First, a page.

* * *
It’s not that I don’t know who I am. I do. I am in this body; I walk around in it; this is me. It could be that I don’t know who I’m supposed to be. That I think I should be different, could be different, would have been had I not fallen asleep at the wheel. It could be that I don’t like who I am. It could be that I’m afraid it’s too late to change that. It’s not a crisis, it’s more like a slow dawning of fact.
What do you do when you do not want to be who you undeniably are? I suppose you could read a book. Which reminds me: My library books are due.
* * *
So I have tried to write this letter. The letter was supposed to be about how my college changed me—a plea to keep it open—the letter meant to show how I’ve lived up to the legacy that is taught there, showing what good the experience did me.
Yet I’ve lived up to nothing.
When I tried to write the letter I realized what a failure I am in the eyes of that school. To send the letter, to have people read it… I couldn’t do it.
So I didn’t write the letter.
I am angry at myself for not having a life worthy of that letter.
* * *
* * *
Sometimes I feel sure no one can see me. On a crowded sidewalk. In a restaurant, at a table alone. On a subway train. In this room.
But people on the street do see me. They do; they step aside to let me through in the narrow aisle of the bodega; they say sorry when their elbows bump mine on the corner.
I once had a very beautiful friend and I think I felt comfortable beside her simply because she was that beautiful. I could be invisible.
I think other people pretend they can’t be seen, too. The two women in all black with the big black suitcases and the bright circles of rouge on their cheeks, always reapplying it, today I saw them on a bench I’ve never seen them on before, out in sunlight, where are they going, where have they been? The older woman, her cheeks fuchsia and getting darker by the second as she rubbed more makeup on, garish really, I don’t want to say it but yes it was scary and awful and I don’t know why she thinks that looks good, she applied her makeup as if she were alone before a mirror, just her and her reflection, as if she wasn’t on a sidewalk in a busy city where anyone walking by could see.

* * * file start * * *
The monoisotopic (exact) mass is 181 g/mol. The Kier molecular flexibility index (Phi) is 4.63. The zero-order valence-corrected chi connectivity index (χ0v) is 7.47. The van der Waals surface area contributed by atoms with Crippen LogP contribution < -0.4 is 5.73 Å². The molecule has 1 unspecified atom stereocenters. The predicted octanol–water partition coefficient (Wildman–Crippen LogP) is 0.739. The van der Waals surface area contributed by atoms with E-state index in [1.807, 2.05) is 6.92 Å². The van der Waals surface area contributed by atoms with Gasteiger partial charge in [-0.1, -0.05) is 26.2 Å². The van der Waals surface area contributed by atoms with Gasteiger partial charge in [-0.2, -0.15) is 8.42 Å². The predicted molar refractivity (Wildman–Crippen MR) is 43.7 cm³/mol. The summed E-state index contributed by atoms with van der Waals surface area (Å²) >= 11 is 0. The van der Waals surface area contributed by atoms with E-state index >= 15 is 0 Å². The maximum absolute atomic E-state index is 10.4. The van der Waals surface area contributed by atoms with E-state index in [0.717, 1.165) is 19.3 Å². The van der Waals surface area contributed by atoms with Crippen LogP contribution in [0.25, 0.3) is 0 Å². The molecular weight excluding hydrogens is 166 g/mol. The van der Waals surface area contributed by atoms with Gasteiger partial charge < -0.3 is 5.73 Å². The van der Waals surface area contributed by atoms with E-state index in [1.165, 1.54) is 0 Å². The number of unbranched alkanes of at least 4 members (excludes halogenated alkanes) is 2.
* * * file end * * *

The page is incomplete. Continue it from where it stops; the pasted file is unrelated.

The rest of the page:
* * *
You see, people have these lives. They go out to lunch. They talk. Such animated conversations. I’m sure they’re bantering about philosophy or music or something brilliantly avant garde—if the avant garde is worth bantering about anymore, I don’t know—anyway, they talk about heady things, I think, or else they talk about parties, I always think everyone is always talking about parties because I don’t go to parties. I would have nothing to contribute to a conversation like that. They do things, people. They go places, have experiences, have days worthy of recounting to others.
I sit at a table across the way and read a book.
* * *
* * *
Now I have a seat near a window overlooking Broadway. I can’t see pavement. What I see are windows, just rows and rows of windows climbing upward into the sky. Actually I don’t see the sky. This window looks out only at other windows—no ground, no sky, just glass and glass and in between a whole lot of air.
The game I play is imagining myself inside one of those windows. Would I be happy in that one? Or that one?
Would I cry in that room? Would I stand before that sink looking out across the way at the person who would be sitting here and brush my teeth even if I knew she was watching? Would I water that plant, or would I be clumsy and open the window about to water it and knock it off the sill and watch it fall?
* * *
When you reach a certain age, you cannot just say never mind I am starting over. Though people have. My mother has. You may not recognize my mother if you knew her before and met her now, and it’s not just that her hair color drastically changed. It’s that she found herself. She went back to school when I was in college. She left. She started new. We say: It’s never too late! I believe it for her, but do I believe it for myself?
* * *
* * *
All this said, I cannot do a single thing about it for almost four more weeks. I have these deadlines; these deadlines have me. For instance, all weekend I am working on this one thing due Monday. My mother asked me why I keep saying yes to writing these things—she said this while driving, while I stared out at the road—and I said I think it’s the idea of being published. Sometimes it feels like this is the only way I can get published, even if I publish the books under fake names.
I am that insecure.
Believe in yourself, she told me.
I heard her, but at the same time it’s like I could barely hear her—it feels that impossible, that far away.